The significance of alphabets and writing cannot be exaggerated. The distinguished author of “Homo Deus,” Yuval Harari, says that any one human can only keep in her or his mind just over two generations of family history. I know myself (approximately). I can say a good deal about my parents, both of whom are now dead. I can speak of 2½ of my grandparents with some limited knowledge. And about my great-grandparents, I can tell you nothing but a sentence or two gleaned from genealogical databases. Try it yourself. How much can oral history embrace and perpetuate?

Thanks to those ingenious Greeks, I can know the life of Solon or Julius Caesar better than I know the life of my grandparents. Thanks to the Greeks, I can read any of 25 new books on the Apollo 11 moon landings, including Douglas Brinkley’s fascinating “American Moonshot: John F. Kennedy and the Great Space Race.”

There is a reason that English has come to dominate the world’s languages, and it is not just Anglo-American power. We have the most efficient alphabet in the world. Look at a Chinese keyboard or try to sort through the symbology of Arabic or Persian. We owe the Greeks more than we can ever know. Yes, we should bail them out again, even though they are fiscally irresponsible. What would we be without them.?

Add to this the domestication of animals — the goat, the pig, the sheep, the cow, the dog, the horse and (depending on who you ask) the cat. We are so far beyond the horse now that we can no longer appreciate what it once meant to humanity. We still use the term horsepower (a 440-horse Chrysler V8 engine) to measure the pulling power of machines.

If you want to get a sense of what the horse represented to a pedestrian people, read any account of the Plains Indians (the Lakota, Cheyenne, Nez Perce, Crow, Arapahoe, Commanche, Mandan). When Spanish horses got away from their corrals in New Mexico and began to drift north, Plains Indians regarded them as a gift from the gods. They got over their fear of this majestic and violent quadruped instantly and took to the horse the way we took to the car in the 1920s. Within a generation, the horse had revolutionized their lifeways. It had revolutionized the American West. This may sound a little stereotype, but there is nothing more purely inspiring than seeing a young Native American ride bareback at breakneck speed on an Indian pony. There was a fit there — some deeper cosmic harmony that could never have been predicted, and it continues today in a diminished form I n Indian country.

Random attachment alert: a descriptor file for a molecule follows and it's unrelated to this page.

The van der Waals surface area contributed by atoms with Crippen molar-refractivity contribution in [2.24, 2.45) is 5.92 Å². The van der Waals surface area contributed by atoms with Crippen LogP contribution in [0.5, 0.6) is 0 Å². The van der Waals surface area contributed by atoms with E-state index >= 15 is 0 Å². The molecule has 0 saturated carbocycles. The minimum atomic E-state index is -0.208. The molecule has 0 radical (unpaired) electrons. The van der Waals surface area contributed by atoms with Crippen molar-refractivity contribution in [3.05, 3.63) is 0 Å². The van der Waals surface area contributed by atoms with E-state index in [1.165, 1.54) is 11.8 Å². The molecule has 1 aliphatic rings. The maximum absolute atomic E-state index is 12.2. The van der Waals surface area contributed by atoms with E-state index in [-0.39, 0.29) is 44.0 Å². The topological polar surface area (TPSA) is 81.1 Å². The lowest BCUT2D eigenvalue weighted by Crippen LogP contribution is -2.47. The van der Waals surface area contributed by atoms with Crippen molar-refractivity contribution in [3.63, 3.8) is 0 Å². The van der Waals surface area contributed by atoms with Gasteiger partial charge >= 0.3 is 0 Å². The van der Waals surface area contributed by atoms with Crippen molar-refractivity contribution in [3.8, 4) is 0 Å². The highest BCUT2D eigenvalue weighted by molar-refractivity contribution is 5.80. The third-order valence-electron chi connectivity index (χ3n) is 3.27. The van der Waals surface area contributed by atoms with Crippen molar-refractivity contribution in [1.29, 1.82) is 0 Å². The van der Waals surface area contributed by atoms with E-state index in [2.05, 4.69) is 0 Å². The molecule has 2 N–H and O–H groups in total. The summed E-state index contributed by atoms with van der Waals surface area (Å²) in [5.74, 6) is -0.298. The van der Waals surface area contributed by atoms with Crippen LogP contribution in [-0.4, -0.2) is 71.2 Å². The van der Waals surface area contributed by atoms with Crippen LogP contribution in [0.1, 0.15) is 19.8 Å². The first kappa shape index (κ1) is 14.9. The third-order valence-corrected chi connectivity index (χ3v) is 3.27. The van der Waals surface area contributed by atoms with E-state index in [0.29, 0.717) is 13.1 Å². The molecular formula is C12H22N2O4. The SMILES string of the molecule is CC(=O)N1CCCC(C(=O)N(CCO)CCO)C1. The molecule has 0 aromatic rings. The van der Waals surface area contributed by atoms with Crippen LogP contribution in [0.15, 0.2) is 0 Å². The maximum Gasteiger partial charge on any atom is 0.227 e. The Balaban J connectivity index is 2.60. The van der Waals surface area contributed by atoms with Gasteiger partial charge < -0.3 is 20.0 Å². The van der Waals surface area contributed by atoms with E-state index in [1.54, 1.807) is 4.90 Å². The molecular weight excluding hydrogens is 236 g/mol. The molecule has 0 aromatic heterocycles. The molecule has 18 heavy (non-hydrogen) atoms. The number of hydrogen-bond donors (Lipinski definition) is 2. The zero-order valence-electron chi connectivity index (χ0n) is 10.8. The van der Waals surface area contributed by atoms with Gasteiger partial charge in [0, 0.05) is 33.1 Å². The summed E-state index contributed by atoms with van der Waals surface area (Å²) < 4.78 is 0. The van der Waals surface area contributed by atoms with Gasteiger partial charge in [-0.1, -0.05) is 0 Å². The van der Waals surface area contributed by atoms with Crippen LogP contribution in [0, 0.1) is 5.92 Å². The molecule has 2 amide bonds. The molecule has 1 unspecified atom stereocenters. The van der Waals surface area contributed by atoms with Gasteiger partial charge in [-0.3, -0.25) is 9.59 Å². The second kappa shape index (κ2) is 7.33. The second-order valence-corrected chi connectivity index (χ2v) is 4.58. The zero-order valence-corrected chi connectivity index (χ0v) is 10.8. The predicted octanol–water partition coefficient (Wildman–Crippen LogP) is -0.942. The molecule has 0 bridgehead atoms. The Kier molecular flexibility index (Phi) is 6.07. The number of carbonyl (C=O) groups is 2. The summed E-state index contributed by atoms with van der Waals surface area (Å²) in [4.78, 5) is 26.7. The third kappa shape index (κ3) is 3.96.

Personally, I’d like to make the case for two other giant leaps for mankind. You may or may not agree. One is the clear plastic Ziploc bag, invented in 1968. As far as I am concerned, it’s not BC and AD, its BZB and PZB. The other is the Ginsu Knife, also a product of the 1960s. I know of no other slicing instrument that can cut through the axel of a car and then slice a perfect tomato.

There is something about humankind. Elephants are highly intelligent, but they don’t build skyscrapers, discover penicillin or send Capt. Cook to Tahiti to observe the transit of Venus. The plains buffalo is one of the most majestic of creatures, but it doesn’t gaze at the rings of Saturn through a telescope or keep up with its kin at the Bronx Zoo via FaceTime. We are the only creature that works so hard to break through the natural boundaries that were set for us in the Creation.

Freud says we have become a prosthetic god in the ways we extend and multiply our puny bipedal power base: microscopes, telescopes, steam engines, elevators, airplanes, drilling rigs, bulldozers. We seem to be the only creature that knows it has to die — can that be true? — and apparently that propels us to chafe against the chain link fence of our mortality. We are restless as giraffes are not.

Walt Whitman wrote, “I think I could turn and live with animals, they are so placid and self-contained, I stand and look at them long and long. They do not sweat and whine about their condition, They do not lie awake in the dark and weep for their sins, They do not make me sick discussing their duty to God …”

Fair enough, but deer and hippopotami do not paint the ceiling of the Sistine Chapel, they do not compose the Brandenburg Concertos, they do not write “Hamlet,” they do not discover the smallpox vaccine, they do not sculpt Bernini’s Apollo and Daphne, they do not write Rilke’s “Duino Elegies.” Whatever it is about us, I want that. Now if only we could distinguish all that is great in our unbelievable ingenuity from all that is dark and destructive in the same genius.

The rockets that took us into space were actually designed to lob ICBM missiles at Russian cities and military installations. The year 1969 was the year of Apollo 11, but it was also the year of the Battle of Hamburger Hill in Vietnam, when U.S. forces flew 272 missions thorugh a 10-day battle to take a hill of no strategic importance, 72 Americans dead, 372 wounde, and who knows how many North Vietnamese and Viet Cong dead or maimed.

I’m glad for one brief shining moment we turned those ICBM swords into ploughshares and sang the song of Aristarchus of Samos, Copernicus, Galileo, da Vinci, Isaac Newton and Robert Goddard.

When I look back on July 21, 1969, I feel a wave of deep nostalgia and then a wave of unbridled pride that humans did this and, frankly, that Americans did this, and then I feel a wave of deep sadness and loss.